Shelby County Indiana
The Shelby Democrat
Recently I visited several of the oldest settlers of Moral township, Shelby county, and have been solicited to write a short sketch of their lives for your interesting paper. These notes will doubtless prove pleasant reading to many of your patrons. The sketches include Joseph Campbell, aged 90 years, 5 months; Enoch Ruggles, aged 89 years, 8 months, and Ruth Ruggles, his wife, aged 84 years, 9 months; and Elizabeth Ruggles, aged nearly 87 years.
Thursday, October 30, 1879
Page 4, column 2
Interesting Sketch of Several Who Live
In Moral Township
I next visited Uncle Enoch and Aunt Ruth Ruggles (By these names these old people are familiarly known). Their memories are as vivid as when they were young, could give day and date for every event. Mr. Ruggles was born Janaury 20, 1790, in Alleghany County, Maryland. At the age of six his parents moved to Lewis County, Kentucky. Here he remained until the war (1812). In 1813 his brother was drafted. Uncle Enoch offered to go in his stead but his brother wished him to remain and take care of his family (his brother's wife having died shortly before). Uncle Enoch said "No, I am a single man and your family needs you, I will go in your place, and he went. It was highly entertaining as the old man talked of his struggles at Fort Meigs; of the march to Fort Seneca and Upper Sandusky. When he returned home from the war he met his present wife, and in 1815 was married to Ruth Wilson. "She too was from Maryland", born in Montgomery County, December 15, 1794. Her parents when she was nine years old moved to Mason County, Kentucky. She was 20 years old when married. Mr. Ruggles moved to Shelby county on the farm where he now lives, in 1834. Their family consisted of three children, but one of whom is now living. There are also 13 grandchildren and 13 great grandchildren. Here I saw things of olden date; the cooking utensils for cooking at the fire-place, the candle-rack with its burden of candles suspended from the joist, the old distaff made from a dogwood sapling on which Aunt Ruth last fall spun the last of her store of lint raised more than twenty years ago. The old lady does all her own work, her house is a sample of olden time comfort, has her own chickens, milks two cows and says she can do as much work as half the young women of today. Both of these old persons were at church Sunday (October 12) at Canaan, near where they live. They have been members of the M. E. Church for more than fifty years.
I saw next Aunt Lizzie, a sister of Aunt Ruth, born in Montgomery county, Maryland November 10, 1792. She was 11 years old when the family moved to Kentucky. She was married at the age of 20 to John Ruggles, (a brother of Uncle Enoch) also a native of Maryland, born in Cumberland county January 9, 1786. In 1833 Mrs. Ruggles, with her husband, came to Rush county, Indiana and in 1834 to Shelby county, where they lived until the death of Mr. Ruggles, which occurred March 30, 1863. There were seven children of this family, four of whom are still living. They have 49 grandchildren and 30 great grandchildren. The old lady is as spry as though not more than 40, can walk to neighbors' houses at quite a distance, can read without spectacles, and were it not for the deep furrows which time has made on her face, one could hardly believe her age. As she told of the puncheon floored cabin, the wolves and deer in the wood, she seemed to go back and live over the days of her girlhood with pleasure. Truly has it been said "No snow falls lighter than the snow of age", for in talking to these old people they say that it seems but as yesterday when they began life. They talked and laughed of past harsdships which the harvest of now-a-day heroes would not dare to face. Contrast if you will the young lady of today with her advantages of parlor and party society with these old ladies whose parlor was kitchen and dining room, whose furniture was an oven, skillet and a split broom, and ask who are the heroes of the age. Yes, the "snow of age" falls lightly, "but it never melts". Time in passing has splashed his snow upon them until now they look about and see the winter of life has come and they realize they are old. However, there is yet enjoyment in living.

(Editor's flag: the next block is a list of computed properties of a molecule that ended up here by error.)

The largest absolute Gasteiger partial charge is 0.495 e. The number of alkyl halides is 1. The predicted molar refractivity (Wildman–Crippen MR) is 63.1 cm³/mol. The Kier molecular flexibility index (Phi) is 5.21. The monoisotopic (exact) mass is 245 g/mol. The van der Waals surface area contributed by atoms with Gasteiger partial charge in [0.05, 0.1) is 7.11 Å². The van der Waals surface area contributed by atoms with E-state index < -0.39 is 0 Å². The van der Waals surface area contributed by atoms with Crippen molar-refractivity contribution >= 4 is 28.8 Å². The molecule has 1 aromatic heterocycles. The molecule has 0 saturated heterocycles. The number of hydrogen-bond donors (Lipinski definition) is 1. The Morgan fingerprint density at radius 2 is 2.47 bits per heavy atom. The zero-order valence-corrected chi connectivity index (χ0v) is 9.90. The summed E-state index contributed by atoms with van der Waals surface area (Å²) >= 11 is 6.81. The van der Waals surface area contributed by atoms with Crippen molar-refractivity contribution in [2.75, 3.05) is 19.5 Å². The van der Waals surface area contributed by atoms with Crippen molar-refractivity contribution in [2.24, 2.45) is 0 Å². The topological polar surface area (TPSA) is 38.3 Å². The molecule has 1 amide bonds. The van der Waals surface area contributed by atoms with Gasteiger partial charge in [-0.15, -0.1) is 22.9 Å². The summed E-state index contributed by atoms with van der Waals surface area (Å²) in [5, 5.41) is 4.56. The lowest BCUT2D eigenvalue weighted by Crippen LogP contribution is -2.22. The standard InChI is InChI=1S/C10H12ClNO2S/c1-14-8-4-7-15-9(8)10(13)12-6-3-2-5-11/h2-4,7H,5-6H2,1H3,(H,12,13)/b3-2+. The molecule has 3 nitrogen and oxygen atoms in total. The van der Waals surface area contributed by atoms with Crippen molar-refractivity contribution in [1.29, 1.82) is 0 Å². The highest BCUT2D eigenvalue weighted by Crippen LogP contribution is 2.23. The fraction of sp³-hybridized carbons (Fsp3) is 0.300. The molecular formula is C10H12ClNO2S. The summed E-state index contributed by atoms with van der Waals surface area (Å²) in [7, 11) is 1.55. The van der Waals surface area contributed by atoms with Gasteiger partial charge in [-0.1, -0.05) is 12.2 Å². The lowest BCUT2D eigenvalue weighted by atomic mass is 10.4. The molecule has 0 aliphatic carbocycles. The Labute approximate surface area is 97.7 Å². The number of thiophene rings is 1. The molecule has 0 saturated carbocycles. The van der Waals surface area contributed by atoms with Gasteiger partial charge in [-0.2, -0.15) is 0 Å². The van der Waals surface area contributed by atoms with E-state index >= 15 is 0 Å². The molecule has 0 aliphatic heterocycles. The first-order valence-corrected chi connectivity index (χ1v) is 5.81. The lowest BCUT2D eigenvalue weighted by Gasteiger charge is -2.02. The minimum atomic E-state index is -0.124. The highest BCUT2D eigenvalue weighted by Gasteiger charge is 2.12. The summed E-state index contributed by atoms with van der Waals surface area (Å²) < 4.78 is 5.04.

Submitted by Barb Huff
The Shelby Republican
The jury in the case of Warren Ruggles, after being out about 24 hours were unable to agree, and were discharged yesterday evening. We learn that the jury stood frim first to last six for conviction and six for acquittal.
Thursday, January 31, 1878
Contributed by Phyllis Miller Fleming
The Shelbyville Volunteer
John Ruggles and Joseph Jonas, whose arrest for passing counterfeit money has been mentioned were arraigned in court, Monday, and pleaded not guilty to the charge. They were required to give bond in the sum of $1,000 each, and in default of this, were remanded to jail, to await trial at a future day of the present term.
Thursday, January 3, 1878
Contributed by Phyllis Miller Fleming
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